Is The Latest Expert Always the Best?
The late Dr. Marshall Rosenberg coined the original name for Nonviolent Communication, aka NVC. Marshall was a clinical psychologist from Detroit who, back in the early 1960s chose to break free of all the evaluations, diagnoses, and judgments inherent in clinical psychology work. He created the classic 4-step process known as Nonviolent Communication. I’ve never found anything more truthful, compassionate, or effective than that.
His original version of NVC is a process for supporting partnership and resolving conflict within people, in relationships, and in society. He worked successfully worldwide as a peacemaker in war-torn areas like the Middle East and Northern Ireland. He wasn’t seeking awards, but several notable ones were bestowed on him (see bottom of article for details). In 1984, he founded the Center for Nonviolent Communication, an international nonprofit organization.
It’s A Fluid Process
This natural, organic, 4-step NVC language process has built-in flexibility. It can be tweaked for various purposes. One can shorten the process and keep it focused on work goals for use in the business setting. Parents simplify it for use with children. In an inner city environment, it could be tightened up and adapted to the intense language of the street.
The Post-Rosenberg Era of NVC
In early 2015, Marshall Rosenberg passed away. Several of his certified NVC trainers had already been writing their own books and creating their divergent versions of the process. After his death, however, these offshoots seemed to take off more than ever. They diverged even more noticeably, it seemed.
To Innovate or To Preserve?
I’m all for updates, especially when it comes to technology. New tech may be hard to adjust to at times, but it’s required to make progress. Languages receive mini-updates as well. Language experts who write dictionaries adopt new words into the lexicon. I may like some new words better than others, but I accept that updates are needed. The question here is: Why are there so many variations on the original NVC process? Is there some value in preserving and practicing the original, classic 4-step NVC by Marshall Rosenberg? Are these variations arising because people find it too hard to learn classic NVC? I will admit that it is very challenging to learn, and feels almost like learning a foreign language at times. Is that a solid reason to give up on studying and practicing it?
Imitation Is Flattery, After All
Many of these offshoots present the work in their own unique ways. As more diverse NVC experts emerged, they all struggled to distinguish themselves. They chose an altered vocabulary that became more conspicuous as they tried to sound new and different.
I began to notice alternative words being substituted for the core Rosenberg vocabulary. Instead of empathy, the “in” word became tenderness. Caring connection replaced compassion. “Giving empathy” to someone became “holding space” for them. Instead of judgment, I’d see the word “othering.” Othering is a new verb that means separating yourself from others in a judgmental way. The simple word “needs” became “wants.” The word, “tracking” replaced the phrase, attentive listening to and understanding of someone’s story.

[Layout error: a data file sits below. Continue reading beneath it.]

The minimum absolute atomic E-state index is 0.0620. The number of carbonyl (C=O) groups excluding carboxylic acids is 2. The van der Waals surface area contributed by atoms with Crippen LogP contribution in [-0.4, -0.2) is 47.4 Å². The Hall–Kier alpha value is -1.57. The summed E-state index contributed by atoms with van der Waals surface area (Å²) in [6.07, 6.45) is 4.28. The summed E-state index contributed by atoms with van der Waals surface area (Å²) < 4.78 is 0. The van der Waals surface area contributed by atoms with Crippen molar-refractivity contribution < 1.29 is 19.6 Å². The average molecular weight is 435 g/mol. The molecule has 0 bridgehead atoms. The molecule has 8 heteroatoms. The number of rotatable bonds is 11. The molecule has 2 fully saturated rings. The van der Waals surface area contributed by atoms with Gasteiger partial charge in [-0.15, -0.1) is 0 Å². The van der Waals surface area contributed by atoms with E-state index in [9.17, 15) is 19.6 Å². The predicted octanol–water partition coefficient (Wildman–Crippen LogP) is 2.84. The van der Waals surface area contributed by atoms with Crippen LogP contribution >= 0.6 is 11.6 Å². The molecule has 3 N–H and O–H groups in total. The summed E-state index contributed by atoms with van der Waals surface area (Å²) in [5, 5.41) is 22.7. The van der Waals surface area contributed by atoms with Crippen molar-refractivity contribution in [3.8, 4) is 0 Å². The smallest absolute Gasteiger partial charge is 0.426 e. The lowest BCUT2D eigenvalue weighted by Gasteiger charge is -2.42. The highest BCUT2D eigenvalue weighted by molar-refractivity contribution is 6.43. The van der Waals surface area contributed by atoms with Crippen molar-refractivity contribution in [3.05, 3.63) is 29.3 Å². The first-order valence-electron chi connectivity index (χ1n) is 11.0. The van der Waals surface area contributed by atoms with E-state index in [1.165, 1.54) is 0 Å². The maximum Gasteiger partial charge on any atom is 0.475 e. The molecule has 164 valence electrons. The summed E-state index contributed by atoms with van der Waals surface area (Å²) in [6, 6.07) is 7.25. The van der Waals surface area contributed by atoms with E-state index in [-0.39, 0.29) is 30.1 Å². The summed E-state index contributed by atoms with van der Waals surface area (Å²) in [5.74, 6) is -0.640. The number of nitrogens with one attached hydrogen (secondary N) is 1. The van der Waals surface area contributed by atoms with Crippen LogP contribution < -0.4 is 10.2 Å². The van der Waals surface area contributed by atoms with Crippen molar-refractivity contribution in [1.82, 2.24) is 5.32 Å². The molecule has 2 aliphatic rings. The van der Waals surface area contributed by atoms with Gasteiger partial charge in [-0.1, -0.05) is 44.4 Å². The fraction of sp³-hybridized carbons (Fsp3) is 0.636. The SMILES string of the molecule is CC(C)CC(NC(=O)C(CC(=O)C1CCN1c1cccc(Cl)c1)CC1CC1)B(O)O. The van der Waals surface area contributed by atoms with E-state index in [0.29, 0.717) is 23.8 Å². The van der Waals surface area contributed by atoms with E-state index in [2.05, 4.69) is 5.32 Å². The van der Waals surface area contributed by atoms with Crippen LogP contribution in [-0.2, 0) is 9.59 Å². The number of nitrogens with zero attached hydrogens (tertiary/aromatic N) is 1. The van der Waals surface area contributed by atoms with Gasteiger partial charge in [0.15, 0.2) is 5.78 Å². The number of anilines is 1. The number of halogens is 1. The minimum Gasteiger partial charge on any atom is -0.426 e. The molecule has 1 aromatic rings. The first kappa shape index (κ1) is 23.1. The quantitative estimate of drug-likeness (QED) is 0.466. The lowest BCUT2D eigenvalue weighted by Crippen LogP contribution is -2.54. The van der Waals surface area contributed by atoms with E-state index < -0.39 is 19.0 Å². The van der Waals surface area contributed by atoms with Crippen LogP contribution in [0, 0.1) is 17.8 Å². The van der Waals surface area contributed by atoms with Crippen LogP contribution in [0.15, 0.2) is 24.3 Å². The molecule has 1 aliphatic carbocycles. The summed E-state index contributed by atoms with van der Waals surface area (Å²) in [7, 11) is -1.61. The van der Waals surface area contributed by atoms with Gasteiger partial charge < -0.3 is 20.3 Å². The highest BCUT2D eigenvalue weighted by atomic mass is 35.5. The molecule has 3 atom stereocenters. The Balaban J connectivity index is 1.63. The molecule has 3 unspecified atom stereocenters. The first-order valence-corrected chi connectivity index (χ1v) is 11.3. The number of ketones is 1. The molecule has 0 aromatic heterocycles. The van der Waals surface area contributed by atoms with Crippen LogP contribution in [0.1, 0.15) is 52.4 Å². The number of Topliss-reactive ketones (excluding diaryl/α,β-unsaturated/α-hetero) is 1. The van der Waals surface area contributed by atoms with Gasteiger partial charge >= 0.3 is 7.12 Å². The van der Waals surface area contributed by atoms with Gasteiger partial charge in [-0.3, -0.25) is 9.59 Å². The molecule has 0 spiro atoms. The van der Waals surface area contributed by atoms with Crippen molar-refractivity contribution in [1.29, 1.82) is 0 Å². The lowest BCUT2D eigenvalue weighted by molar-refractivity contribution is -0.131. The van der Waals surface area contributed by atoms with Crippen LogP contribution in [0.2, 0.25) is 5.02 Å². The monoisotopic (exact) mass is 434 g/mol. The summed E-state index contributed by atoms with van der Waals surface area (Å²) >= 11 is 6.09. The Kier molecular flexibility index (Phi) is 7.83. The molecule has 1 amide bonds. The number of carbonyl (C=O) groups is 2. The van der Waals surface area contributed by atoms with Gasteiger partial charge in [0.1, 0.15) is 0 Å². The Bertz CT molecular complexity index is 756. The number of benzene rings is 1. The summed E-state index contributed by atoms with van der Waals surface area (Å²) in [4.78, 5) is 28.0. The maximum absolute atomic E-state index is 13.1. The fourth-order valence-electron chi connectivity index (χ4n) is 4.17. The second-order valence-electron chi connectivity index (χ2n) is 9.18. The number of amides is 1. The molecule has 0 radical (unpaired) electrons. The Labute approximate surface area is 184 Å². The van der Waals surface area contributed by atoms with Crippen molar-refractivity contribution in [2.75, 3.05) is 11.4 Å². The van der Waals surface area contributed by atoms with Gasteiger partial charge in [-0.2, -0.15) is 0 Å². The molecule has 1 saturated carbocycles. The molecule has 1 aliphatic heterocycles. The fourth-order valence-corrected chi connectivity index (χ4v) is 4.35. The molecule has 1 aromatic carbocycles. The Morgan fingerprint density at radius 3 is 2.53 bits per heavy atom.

Is It All Essentially The Same?
I’ve observed some real innovations introduced by the post-Rosenberg NVC superstars. Kudos to them for all the helpful insights and updates. I really and truly mean that! Unfortunately, some of them have taken to practicing a very awkward, watered-down version of NVC. Some teach this more informal approach in the name of free expression. I’ve seen many get hurt by these freestyle expressions that really don’t strike me as true NVC at all.
The 4-step NVC by Marshall Rosenberg is simple and powerful, but the four steps can be challenging to learn, remember and practice. The new experts, in an effort to make it easier to learn, have ditched some of the most essential steps of the NVC process. Seeing them speak and write in this way strikes me as freely authentic, yes, but also reckless. This newfound freedom of “form” if you can call it form, has consequences and those may be far more likely to trigger pain and hurt in the listener.
Conservation and Preservation
To me, the various newfangled types of NVC aren’t the same and will never replace the classic 4-Step NVC by Marshall Rosenberg. Thankfully we all have free will to choose what works best for us.
At the same time, there’s room for conservation of the beauty and power of the original format. I’d like to see us avoid throwing out the baby with the bath water.
I cringe when developers want to tear down beautiful older buildings to put up new, more useful, more sleek structures. The same thing happens when the new nonviolent communication experts start sweeping aside the time-tested 4-step NVC by Marshall Rosenberg.
I invite you to learn NVC in its pure, pristine form. Consider reading the book. “Nonviolent Communication: A Language of Life” by Dr. Marshall Rosenberg. I rest my case!
Awards Received by Rosenberg
- 2014: Hero and Champion of Forgiveness Award Worldwide Forgiveness Alliance
- 2006: Bridge of Peace Nonviolence Award from the Global Village Foundation
- 2005: Light of God Expressing in Society Award from the Association of Unity Churches
- 2004: Religious Science International Golden Works Award
- 2004: International Peace Prayer Day Man of Peace Award by the Healthy, Happy Holy (3HO) Organization
- 2002: Princess Anne of England and Chief of Police Restorative Justice Appreciation Award
- 2000: International Listening Association Listener of the Year Award